of course, and to Lenora that means an individual realizes her or his place in the greater world --
as "Hermano Frere" puts it, our responsibilities to each other. The late Andrew Hill wrote this
piece in the wake of 9/11's turbulence, and Lenora sang it with the pianist-composer while on the
tour following his 2003 Danish Jazzpar award. Hill made it a bossa nova to emphasize, as Lenora
does, the sheer joy of human interconnection.
"Andrew was very much about not being predictable and not being trite," Lenora recalls. "He
always encouraged me to improvise, to trust what I hear ﬁrst, to think about the melody and
structure of music not as a+b=c but that it's more ﬂuid, like a butterﬂy lighting on your shoulder.
The more you have an expectation, the more it eludes you. The more you let it be what it is and
have the courage to let it turn out, the better. He said, 'Who you are is who you are.' He said, 'It'll
come -- let yourself be yourself.'"
To that point, Lenora takes up "The Gift of New Orleans," a second song by bassist Price, who
was in her ﬁrst high school band and also attended Berklee School of Music with her. Again, it's
a testament to positivity: people survive and thrive, even following catastrophe. "After the Rain,"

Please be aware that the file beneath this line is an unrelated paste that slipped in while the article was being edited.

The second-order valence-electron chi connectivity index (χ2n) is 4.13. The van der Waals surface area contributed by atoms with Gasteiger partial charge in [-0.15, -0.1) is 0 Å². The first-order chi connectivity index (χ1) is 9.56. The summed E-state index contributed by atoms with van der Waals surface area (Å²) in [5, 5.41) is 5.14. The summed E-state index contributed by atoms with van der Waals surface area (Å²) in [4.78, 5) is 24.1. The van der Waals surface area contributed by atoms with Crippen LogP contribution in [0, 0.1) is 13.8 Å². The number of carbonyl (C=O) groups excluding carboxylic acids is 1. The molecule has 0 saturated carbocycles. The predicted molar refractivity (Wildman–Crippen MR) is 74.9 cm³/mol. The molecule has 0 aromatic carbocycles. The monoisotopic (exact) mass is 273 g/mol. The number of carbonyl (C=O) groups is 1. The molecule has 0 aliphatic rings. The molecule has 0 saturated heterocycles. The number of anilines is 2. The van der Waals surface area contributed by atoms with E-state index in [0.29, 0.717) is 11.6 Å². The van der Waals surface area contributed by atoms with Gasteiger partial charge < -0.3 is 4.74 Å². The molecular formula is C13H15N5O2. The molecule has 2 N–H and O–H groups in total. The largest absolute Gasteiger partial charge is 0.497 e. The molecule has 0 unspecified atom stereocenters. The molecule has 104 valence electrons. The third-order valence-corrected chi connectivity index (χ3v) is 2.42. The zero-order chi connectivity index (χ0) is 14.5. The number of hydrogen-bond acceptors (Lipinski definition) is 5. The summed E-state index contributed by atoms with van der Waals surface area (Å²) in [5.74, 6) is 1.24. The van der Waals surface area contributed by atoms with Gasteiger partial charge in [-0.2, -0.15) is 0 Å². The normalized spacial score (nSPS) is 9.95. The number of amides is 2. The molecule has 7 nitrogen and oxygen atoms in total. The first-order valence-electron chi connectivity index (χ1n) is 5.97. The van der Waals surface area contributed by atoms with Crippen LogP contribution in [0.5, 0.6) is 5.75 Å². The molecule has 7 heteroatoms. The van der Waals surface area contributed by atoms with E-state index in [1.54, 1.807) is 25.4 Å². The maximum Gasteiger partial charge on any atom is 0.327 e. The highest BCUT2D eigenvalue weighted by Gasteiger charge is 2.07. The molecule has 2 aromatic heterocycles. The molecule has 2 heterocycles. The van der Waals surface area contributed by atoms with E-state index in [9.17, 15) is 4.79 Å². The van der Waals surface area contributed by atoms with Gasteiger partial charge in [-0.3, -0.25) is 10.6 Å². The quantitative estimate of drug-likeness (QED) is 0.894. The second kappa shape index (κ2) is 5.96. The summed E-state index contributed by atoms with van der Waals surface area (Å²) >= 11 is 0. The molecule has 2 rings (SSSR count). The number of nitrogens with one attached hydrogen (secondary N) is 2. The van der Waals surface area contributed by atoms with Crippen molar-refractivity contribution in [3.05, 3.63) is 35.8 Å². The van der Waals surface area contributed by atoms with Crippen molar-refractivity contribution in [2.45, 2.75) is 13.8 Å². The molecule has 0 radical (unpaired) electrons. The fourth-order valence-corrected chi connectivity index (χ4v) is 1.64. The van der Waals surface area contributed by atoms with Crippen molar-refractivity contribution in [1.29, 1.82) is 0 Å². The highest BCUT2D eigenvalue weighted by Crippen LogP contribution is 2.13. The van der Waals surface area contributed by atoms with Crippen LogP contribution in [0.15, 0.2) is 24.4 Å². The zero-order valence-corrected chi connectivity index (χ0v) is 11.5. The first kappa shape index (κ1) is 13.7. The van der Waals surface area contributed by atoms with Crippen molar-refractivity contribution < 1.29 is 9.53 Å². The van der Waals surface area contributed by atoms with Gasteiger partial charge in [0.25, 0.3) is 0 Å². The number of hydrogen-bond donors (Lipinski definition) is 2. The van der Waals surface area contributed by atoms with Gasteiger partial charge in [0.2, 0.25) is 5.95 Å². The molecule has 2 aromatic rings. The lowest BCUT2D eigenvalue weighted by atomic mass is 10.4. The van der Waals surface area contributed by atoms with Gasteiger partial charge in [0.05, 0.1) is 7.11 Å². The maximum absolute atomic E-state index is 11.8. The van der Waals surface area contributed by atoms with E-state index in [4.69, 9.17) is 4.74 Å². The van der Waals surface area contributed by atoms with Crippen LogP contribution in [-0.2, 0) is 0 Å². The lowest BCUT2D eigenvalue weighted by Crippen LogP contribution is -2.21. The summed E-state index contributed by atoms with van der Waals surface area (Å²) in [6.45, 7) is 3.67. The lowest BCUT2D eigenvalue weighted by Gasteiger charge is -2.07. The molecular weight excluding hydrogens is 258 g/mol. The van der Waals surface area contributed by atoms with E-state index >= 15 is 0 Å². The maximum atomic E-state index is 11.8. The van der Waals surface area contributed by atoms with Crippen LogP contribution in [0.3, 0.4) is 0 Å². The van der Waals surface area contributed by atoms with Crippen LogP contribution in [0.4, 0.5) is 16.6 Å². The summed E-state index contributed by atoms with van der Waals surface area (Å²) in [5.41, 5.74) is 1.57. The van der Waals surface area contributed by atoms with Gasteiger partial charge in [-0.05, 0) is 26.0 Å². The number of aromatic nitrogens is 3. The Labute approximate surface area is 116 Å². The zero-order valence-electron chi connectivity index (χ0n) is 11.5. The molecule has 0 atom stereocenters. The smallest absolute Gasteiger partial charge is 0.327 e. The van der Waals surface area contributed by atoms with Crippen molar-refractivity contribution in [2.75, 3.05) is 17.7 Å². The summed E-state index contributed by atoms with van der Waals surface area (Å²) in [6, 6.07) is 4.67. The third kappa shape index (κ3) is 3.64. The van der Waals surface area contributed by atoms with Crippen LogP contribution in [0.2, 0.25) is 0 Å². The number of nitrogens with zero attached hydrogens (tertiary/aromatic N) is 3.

one of John Coltrane's most moving ballads, is about "what happens when the dust settles,"
Lenora says. Her wordless vocal, surfacing from interior depths, brings her suite towards a
"I went through a number of changes while working on Chronicles of a Butterﬂy " Lenora says
of the six year gap since her previous album, Voice Paintings. "I've been composing, performing
and teaching -- but as for recording, I'm returning after a period of dormancy. The album title
came from conversations I had with Andrew, during which he talked about his hiatus from the
high proﬁle jazz world. What does an artist do when there's a break in the recorded
documentation of their work?"
The answer is: Don't stop. Hill's comments, the support of producer Branford Marsalis ("I told
her," he says, "'This recording is about you, your options, your range, your control' -- and she
used the songs to convey emotion, which is what people want to hear"), and Miller, Caine, Price,
Wamble have been vital to Lenora's return, but she is clearly not someone who depends on others
or casts her fate to the wind.
"It struck me over the ﬁve years when I worked on this album that I wanted to wake up," she
says. "There's a deliberateness I was looking at during this project, which makes it different from
my other projects." The album isn't meant to be a lesson; she hopes the music will simply be
enjoyed. "But things that are simple are also profound," Lenora understands, "depending on the
lens through which you look."
Look at the butterﬂy: beauty on a breeze, arriving from the most complex of passages. Like
Lenora Zenzalai Helm's music, casually you like it but attend and comprehend much more. Oh
yes, another relevant butterﬂy fact: in many ancient cultures, as in this Chronicle, the butterﬂy is
symbol of the soul.
INTERVIEW WITH BRANFORD MARSALIS FOR CHRONICLES OF A BUTTERFLY